How do bonds work?
I've heard that investing in bonds is a solid thing to do, but I'm not really sure what that means.
Answers | 3
1) Credit Risk
2) Interest Rate Risk or Duration
Credit Risk is based on the borrower's ability to service its debt and pay the periodic coupon payment from its cash flows. The higher the debt service coverage that a company has, the lower the risk that it might renege on its periodic interest payments. This risk is also a function of the balance sheet strength of the issuing company in addition to its cash flow generation.
Interest Rate risk depends on whether the interest rates are rising or falling. When interest rates are falling, Bond prices generally rise, as the future cash flows are discounted using lower rates and vice-versa. In a low interest rate environment like we have had this decade, owning Bonds can be very tricky, as rates start to normalize higher, the value of the Bonds declines, creating a capital loss.
Bond owners do not own any equity interest in the business. The above is a very basic description of how Bonds work.
First, what is a bond? It's probably easiest to think of a bond as a loan from the issuer to you. The issuer promises to pay you back on certain term and conditions (the interest rate and times you’ll be paid, and when the balance will be paid back to you).
The good thing about bonds is that the income is fixed, based on the interest rate the bond pays (or a combination of the stated interest rate and the price you paid for the bond if you paid something other than the face value).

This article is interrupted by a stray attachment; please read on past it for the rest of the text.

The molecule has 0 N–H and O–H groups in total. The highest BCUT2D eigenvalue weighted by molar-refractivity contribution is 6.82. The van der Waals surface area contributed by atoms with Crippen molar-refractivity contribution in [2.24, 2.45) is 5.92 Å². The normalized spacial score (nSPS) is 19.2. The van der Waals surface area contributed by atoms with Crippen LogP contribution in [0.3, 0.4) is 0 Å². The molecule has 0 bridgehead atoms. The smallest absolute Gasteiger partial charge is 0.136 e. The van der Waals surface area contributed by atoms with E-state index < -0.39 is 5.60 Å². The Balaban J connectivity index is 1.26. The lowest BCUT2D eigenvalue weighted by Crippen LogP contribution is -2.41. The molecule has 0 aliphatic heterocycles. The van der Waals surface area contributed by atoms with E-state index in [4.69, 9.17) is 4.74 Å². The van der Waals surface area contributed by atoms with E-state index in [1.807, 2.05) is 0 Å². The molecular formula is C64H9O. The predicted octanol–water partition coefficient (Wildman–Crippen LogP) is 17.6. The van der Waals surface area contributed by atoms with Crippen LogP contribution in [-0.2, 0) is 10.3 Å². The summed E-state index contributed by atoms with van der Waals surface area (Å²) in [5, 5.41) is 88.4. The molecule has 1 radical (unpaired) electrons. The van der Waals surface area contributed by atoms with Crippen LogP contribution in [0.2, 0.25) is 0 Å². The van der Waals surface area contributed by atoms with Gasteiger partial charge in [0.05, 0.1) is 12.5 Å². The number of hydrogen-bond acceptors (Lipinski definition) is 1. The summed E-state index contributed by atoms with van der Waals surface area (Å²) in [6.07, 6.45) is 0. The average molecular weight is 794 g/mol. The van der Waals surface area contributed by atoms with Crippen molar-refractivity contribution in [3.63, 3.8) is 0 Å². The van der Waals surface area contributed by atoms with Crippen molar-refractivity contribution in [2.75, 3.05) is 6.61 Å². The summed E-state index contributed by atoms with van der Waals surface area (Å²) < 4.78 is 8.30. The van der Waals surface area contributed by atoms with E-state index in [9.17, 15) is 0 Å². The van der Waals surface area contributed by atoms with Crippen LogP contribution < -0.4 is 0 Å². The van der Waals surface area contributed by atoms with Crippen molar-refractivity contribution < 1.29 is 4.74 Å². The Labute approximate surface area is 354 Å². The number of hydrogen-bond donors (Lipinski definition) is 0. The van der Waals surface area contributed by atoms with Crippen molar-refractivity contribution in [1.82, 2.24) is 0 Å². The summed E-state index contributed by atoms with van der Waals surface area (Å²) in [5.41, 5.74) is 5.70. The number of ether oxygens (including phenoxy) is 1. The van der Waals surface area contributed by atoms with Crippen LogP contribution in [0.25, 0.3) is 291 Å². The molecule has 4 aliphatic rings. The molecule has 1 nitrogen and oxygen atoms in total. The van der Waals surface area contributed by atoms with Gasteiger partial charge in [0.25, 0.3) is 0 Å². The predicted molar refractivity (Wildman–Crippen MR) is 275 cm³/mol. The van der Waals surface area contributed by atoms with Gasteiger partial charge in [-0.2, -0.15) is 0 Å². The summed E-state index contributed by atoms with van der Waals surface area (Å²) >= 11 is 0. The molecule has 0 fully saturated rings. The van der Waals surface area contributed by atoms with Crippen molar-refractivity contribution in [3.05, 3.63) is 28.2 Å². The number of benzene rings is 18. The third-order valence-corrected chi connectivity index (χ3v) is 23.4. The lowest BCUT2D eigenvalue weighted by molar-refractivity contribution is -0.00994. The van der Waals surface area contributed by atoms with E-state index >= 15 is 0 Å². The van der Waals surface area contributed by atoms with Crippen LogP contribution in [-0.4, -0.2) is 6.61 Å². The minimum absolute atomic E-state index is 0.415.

The bad thing about bonds is that the income is fixed, as stated above. The current very low interest rate environment clearly illustrates why this can be a bad thing.
So, just how solid a bond is depends on the stated interest rate, any difference in the purchase price from the face value, how long you hold the bond, and the terms under which you sell the bond. Additional factors that can have a significant impact on the market value of a bond are its credit quality (essentially the perceived ability to pay off the bond by the entity issuing the bond) and the duration of the bond (generally, the shorter period of time until the bond is scheduled to be paid off, the lower the risk factor).
One additional factor you may want to consider is diversification. Owning just one or a small number of bonds generally carries a higher degree of risk than owning a broadly diversified portfolio of several bonds (which could provide you with a more “solid” investment).